6 November 2020
With the Mazda MX-5, Mazda brought back the affordable roadster in 1989. Whether the very first electric car of the Japanese brand will become such a success story, the future will tell. When we tried this car, all we can say is: that future lookes promising!
Although it shares much of its DNA with the CX-30, Mazda's compact SUV, Mazda has christened its electric brother the MX-30, and that turns out to be no coincidence. In Mazda's range, the MX letter combination is of course reminiscent of the Mazda MX-5, which is now in its fourth generation. There are many winks to the MX-5, which is known as the ideal driver's car, whose mirror positioning is the most subtle but at the same time the most special.
From the outside, the MX-30 looks like a compact SUV. Don't be fooled however. At first it doesn't look much different from the CX-30, until you try to open the rear door. Then you come face to face with the so-called "suicide doors" that BMW recently introduced on the i3. Make no mistake, this type of door originally came from Japan and more specifically ... yes, from the Mazda RX-8. With the rear door opening in the opposite direction, the tone is immediately set: the MX-30 is not just an electric CX-30.
What immediately catches the eye inside is the use of cork. Where one manufacturer once started with pepper mills, Mazda was a cork manufacturer in the distant past. The result is very innovative and gives a fresh touch to the interior, which also highlights the "floating" middle tunnel. The chair upholstery is made from recycled PET bottles, and some special touches can also be found in the door.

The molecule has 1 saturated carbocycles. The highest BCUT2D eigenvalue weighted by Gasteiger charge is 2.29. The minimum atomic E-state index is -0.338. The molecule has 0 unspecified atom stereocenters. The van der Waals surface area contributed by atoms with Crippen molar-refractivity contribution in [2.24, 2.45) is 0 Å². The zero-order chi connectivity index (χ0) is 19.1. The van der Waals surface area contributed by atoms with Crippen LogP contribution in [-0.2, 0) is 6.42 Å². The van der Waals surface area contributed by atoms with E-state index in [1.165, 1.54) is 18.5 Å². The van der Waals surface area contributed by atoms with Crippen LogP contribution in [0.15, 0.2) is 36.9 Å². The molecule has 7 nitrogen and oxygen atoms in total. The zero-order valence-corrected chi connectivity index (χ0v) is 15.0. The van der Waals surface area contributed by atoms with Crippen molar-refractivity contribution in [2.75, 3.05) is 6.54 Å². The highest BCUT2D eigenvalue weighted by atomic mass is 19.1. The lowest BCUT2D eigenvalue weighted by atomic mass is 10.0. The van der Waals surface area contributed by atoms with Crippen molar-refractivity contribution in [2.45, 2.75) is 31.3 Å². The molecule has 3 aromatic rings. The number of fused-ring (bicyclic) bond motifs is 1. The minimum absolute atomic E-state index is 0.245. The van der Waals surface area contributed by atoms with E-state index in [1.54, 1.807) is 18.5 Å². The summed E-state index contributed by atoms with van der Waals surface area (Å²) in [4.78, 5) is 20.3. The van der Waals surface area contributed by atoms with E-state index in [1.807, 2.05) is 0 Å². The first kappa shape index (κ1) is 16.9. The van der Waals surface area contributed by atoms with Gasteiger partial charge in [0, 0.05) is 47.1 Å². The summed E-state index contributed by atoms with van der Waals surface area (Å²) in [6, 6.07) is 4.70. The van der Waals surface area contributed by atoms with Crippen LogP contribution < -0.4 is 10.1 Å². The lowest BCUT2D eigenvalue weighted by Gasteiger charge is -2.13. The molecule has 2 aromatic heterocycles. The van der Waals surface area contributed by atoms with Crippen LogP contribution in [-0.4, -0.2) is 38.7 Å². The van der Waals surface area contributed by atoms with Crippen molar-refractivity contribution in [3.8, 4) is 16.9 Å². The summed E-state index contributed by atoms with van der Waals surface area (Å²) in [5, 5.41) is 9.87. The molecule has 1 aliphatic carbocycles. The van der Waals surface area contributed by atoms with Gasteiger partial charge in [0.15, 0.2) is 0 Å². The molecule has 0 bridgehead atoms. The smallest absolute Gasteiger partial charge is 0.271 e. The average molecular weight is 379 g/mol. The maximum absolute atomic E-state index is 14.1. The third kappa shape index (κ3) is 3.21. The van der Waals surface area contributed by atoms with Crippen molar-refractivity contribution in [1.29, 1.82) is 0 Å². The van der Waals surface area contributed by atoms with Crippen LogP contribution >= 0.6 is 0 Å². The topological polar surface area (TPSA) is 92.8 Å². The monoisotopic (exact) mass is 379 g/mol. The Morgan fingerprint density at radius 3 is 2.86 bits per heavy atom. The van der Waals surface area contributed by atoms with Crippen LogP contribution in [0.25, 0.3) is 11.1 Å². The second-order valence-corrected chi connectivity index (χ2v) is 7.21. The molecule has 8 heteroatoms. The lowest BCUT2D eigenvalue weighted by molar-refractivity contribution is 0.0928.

It's not just visual hints. When we take a seat behind the wheel, we first experience electric driving, which Mazda does well. Just like the MX-5, it is not a "horsepower car", but that doesn't mean that it gives less driving pleasure. The MX-30 may not be a "traffic light sprinter" like a Tesla P100D or Jaguar iPace, but it doesn't have to be. The MX-30 is more than smooth enough to get around in traffic, and for many it doesn't need that much power at all.
The MX-30 lives up to its name when driving it. When you take a bendy road it immediately becomes clear why Mazda deliberately went for the letter combination "MX". The electric Mazda shares many characteristics with the world's most famous roadster. With a good weight distribution, the MX-30 is very easy to handle on bendy roads, although you wouldn't expect that when you see it from the outside. If we have to be critical, the driving range is the only drawback we can notice. With a battery pack of 35.5 kWh, the specified driving range is around 180 to 200 km. Not immense, but certainly more than enough for daily commuting. Moreover, the car is fully charged in just under an hour.
It is clear to us that Mazda has thought hard about the MX-30, and we do not just mean the name. The Japanese manufacturer has made many winks to its previous success stories on the MX-30, and the first electric Mazda seems to be a hit. Personally, I would venture to say that it is the ideal car for someone who has yet to get to know electric driving. Because it doesn't have huge power, such as a Jaguar iPace or Tesla Model S P100D, it is the ideal entry-level car. Although it may not have the same driving range as its competitors, it is perfect for daily use. The infotainment system is a bit of a challenge at first, but once you've mastered it, everything falls into place.
Whether it will be as big a success story as the MX-5, the future will tell. They are big shoes to fill, but based on our first experiences it looks promising!
Gregory Eyckmans caught the motor sports bug years ago. In the meantime, he has become a regular photographer on and around the track. And in 2013 he also started racing himself. Meanwhile, he has also become an avid electric driver. So he is the ideal person to test new electric models for VitaeMobility.
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